‘Presenting China’ focus of international conference

How the Chinese nation presents itself to the world — as in its recent hosting of the 2008 Summer Olympic Games — and how it is perceived by other nations — including rival global superpower, the United States — is the focus of an international conference Oct. 17-18 at WUSTL in Wilson Hall, Room 214.

Titled “Presenting China: Theory and Pedagogy,” the conference is free and open to the public. Advance registration is requested.

The rise of China to become a new global superpower raises questions about how China is presented as well as conceived in other countries such as the United States, suggests conference chair Lingchei Letty Chen, Ph.D., associate professor of modern Chinese language and literature and director of East Asian Studies in Arts & Sciences.

In so many manifestations, Chen explained, China is perceived simultaneously as an ancient Eastern culture, a Communist nation-state, a newcomer in the global market-economy and a fast-changing society in its culture, values and self-knowledge.

“This is a wonderful opportunity to learn more about issues ranging from how we perceive and understand China to the dynamic relationship between China and the United States,” Chen said. “We hope to see many Washington University students and faculty at the conference.

“There is a strong interest in China and China studies on the Washington University campus, and this conference provides our students and faculty with a forum to discuss key issues with renowned scholars in the field,” she said.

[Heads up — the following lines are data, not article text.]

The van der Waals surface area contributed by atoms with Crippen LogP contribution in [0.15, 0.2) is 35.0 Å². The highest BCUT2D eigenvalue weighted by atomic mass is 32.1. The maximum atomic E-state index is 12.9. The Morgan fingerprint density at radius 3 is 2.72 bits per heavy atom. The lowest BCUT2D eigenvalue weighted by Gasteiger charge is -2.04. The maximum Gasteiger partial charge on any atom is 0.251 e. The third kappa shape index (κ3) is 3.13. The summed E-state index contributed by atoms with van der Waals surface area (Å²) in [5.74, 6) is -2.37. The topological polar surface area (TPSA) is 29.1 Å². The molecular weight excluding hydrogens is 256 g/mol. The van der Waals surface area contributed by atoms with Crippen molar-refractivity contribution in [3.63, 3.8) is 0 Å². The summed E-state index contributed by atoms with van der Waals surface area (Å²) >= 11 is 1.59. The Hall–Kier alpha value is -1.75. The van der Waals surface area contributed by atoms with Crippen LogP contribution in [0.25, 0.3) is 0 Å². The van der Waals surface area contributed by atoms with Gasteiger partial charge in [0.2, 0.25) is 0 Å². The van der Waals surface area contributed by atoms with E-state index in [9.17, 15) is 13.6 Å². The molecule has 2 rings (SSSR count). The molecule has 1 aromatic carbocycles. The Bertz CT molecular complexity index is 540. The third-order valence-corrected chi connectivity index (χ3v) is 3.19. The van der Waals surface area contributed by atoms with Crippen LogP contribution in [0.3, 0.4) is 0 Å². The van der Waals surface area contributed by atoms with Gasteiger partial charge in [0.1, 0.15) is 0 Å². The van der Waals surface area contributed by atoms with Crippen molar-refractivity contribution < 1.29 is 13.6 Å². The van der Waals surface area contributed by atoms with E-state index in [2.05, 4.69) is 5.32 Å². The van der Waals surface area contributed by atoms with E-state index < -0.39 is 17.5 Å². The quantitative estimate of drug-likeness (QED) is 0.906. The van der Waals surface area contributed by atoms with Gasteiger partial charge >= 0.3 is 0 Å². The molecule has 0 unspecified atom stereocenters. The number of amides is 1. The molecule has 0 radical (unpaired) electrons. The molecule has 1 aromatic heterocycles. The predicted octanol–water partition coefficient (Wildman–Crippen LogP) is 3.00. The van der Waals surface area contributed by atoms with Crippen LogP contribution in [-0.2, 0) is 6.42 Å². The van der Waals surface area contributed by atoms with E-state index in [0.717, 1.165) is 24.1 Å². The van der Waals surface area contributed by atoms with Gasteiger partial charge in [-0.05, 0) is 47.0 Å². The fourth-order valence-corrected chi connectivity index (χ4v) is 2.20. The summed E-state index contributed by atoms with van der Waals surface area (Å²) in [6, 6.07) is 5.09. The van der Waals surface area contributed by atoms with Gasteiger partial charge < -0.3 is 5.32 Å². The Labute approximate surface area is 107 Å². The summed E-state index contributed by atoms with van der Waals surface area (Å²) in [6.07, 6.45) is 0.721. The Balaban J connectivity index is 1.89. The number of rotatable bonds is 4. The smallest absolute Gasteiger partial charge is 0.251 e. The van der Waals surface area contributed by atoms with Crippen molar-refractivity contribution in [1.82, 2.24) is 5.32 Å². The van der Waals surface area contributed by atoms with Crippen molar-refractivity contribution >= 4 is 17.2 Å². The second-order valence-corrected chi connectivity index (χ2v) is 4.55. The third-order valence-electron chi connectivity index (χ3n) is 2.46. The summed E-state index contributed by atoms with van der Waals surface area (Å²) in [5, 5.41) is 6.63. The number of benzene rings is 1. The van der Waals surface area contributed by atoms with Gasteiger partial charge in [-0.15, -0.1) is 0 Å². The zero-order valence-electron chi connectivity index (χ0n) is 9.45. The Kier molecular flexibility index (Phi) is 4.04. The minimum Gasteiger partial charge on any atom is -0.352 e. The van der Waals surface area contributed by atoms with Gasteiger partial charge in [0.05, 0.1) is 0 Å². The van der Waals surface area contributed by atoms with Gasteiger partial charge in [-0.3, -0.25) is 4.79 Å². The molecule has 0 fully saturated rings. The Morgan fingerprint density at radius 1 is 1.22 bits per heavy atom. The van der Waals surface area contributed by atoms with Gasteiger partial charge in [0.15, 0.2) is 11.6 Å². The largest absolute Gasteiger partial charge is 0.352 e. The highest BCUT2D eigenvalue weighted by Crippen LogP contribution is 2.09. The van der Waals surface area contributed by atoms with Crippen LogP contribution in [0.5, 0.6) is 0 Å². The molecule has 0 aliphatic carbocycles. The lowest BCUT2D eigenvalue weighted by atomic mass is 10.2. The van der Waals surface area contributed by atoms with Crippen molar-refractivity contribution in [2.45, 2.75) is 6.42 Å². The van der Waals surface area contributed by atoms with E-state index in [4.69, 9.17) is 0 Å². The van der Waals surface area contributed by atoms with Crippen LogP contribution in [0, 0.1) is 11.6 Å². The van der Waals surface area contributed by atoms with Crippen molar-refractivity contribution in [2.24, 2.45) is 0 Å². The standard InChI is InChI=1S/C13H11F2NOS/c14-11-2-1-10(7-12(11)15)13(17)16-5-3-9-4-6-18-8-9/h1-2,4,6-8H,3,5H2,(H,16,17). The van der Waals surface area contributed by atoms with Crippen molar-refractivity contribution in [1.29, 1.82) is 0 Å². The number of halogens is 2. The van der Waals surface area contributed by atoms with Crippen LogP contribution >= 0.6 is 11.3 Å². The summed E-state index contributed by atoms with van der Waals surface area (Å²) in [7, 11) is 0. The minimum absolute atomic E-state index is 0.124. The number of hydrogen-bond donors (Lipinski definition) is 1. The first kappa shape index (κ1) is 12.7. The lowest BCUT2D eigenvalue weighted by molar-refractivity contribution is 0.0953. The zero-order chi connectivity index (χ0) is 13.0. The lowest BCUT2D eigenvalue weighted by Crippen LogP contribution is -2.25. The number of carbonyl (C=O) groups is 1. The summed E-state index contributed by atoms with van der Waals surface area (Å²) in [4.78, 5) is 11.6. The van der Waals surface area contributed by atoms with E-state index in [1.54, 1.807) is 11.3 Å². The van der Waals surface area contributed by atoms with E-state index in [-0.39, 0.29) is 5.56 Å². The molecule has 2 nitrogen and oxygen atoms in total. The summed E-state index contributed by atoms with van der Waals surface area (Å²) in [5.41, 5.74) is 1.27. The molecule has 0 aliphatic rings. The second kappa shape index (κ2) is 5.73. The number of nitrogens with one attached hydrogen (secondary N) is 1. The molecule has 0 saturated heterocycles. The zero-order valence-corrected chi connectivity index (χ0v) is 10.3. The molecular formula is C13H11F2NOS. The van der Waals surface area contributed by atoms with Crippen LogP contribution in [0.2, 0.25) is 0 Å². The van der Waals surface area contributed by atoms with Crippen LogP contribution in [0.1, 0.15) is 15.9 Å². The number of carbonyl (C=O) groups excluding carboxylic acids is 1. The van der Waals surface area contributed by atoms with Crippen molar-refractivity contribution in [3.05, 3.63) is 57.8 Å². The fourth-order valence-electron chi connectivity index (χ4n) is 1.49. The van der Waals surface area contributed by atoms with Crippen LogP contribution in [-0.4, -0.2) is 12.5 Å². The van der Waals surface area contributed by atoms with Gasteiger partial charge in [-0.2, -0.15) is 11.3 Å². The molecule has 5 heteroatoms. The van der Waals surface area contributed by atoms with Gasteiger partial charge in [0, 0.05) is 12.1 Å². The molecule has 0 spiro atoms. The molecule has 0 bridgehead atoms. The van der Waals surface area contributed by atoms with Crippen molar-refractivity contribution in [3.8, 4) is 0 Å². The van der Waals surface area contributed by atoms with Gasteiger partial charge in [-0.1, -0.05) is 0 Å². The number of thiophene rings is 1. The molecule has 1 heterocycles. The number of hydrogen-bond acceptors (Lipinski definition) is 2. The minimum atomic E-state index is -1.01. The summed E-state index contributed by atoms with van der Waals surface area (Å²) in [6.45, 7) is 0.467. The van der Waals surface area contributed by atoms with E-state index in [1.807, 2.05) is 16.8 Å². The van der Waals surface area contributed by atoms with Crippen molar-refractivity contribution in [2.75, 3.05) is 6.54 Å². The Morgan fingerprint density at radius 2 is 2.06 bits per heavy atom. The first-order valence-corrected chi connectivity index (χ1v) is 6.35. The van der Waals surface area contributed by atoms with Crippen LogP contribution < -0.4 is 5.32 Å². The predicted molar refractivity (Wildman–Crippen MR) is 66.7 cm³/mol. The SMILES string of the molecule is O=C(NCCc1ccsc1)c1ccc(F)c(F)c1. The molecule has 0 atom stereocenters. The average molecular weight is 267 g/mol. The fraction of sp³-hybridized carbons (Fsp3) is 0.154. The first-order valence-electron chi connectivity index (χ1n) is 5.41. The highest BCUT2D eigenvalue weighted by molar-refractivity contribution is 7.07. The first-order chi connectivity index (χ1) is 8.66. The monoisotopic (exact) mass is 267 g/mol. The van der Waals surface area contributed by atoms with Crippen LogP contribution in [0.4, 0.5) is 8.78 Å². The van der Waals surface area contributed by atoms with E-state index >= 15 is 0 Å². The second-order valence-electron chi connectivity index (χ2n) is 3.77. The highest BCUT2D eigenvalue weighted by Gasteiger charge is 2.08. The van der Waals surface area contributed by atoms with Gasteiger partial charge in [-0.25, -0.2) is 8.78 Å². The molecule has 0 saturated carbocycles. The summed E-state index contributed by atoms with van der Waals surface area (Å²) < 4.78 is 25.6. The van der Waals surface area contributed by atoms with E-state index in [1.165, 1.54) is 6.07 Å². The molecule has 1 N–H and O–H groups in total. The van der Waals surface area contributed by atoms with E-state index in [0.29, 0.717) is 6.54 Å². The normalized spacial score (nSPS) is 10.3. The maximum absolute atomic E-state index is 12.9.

The conference brings together Chinese scholars from fields such as literature, history, film and media studies, political science and anthropology as well as senior China-based journalists. Topics include how the Chinese nation and culture are being studied, what knowledge about China is being transmitted in classrooms and how the media portrays this increasingly influential nation.

WUSTL faculty participating in the conference include Gwen Bennett, Ph.D., assistant professor of art history and archaeology; Gerald L. Early, Ph.D., the Merle Kling Professor of Modern Letters and director of the Center for the Humanities; Beata Grant, Ph.D., professor of Chinese language and literature in the Department of Asian and Near Eastern Languages and Literatures; Robert E. Hegel, Ph.D., professor of Chinese in Asian and Near Eastern Languages & Literatures and the Liselotte Dieckmann Professor of Comparative Literature; Pauline Lee, Ph.D., assistant professor of Chinese religion and culture; and James Wertsch, Ph.D., the Marshall S. Snow Professor and director of the McDonnell International Scholars Academy, all in Arts & Sciences; and Carl Minzner, J.D., associate professor in the School of Law.

Part of a two-part conference jointly organized by Washington University and Fudan University in Shanghai, this opening conference is co-sponsored by the Chiang Ching-kuo Foundation Inter-University Center for Sinology at Harvard University.

Other WUSTL Arts & Sciences sponsors include the vice chancellor for students, the Department of Asian & Near Eastern Languages and Literatures, Center for Humanities, Center for Programs, East Asian studies and international and area studies.

For more information on speakers, topics and registration, call 935-4448 or visit artsci.wustl.edu/~eas/presenting_china.htm.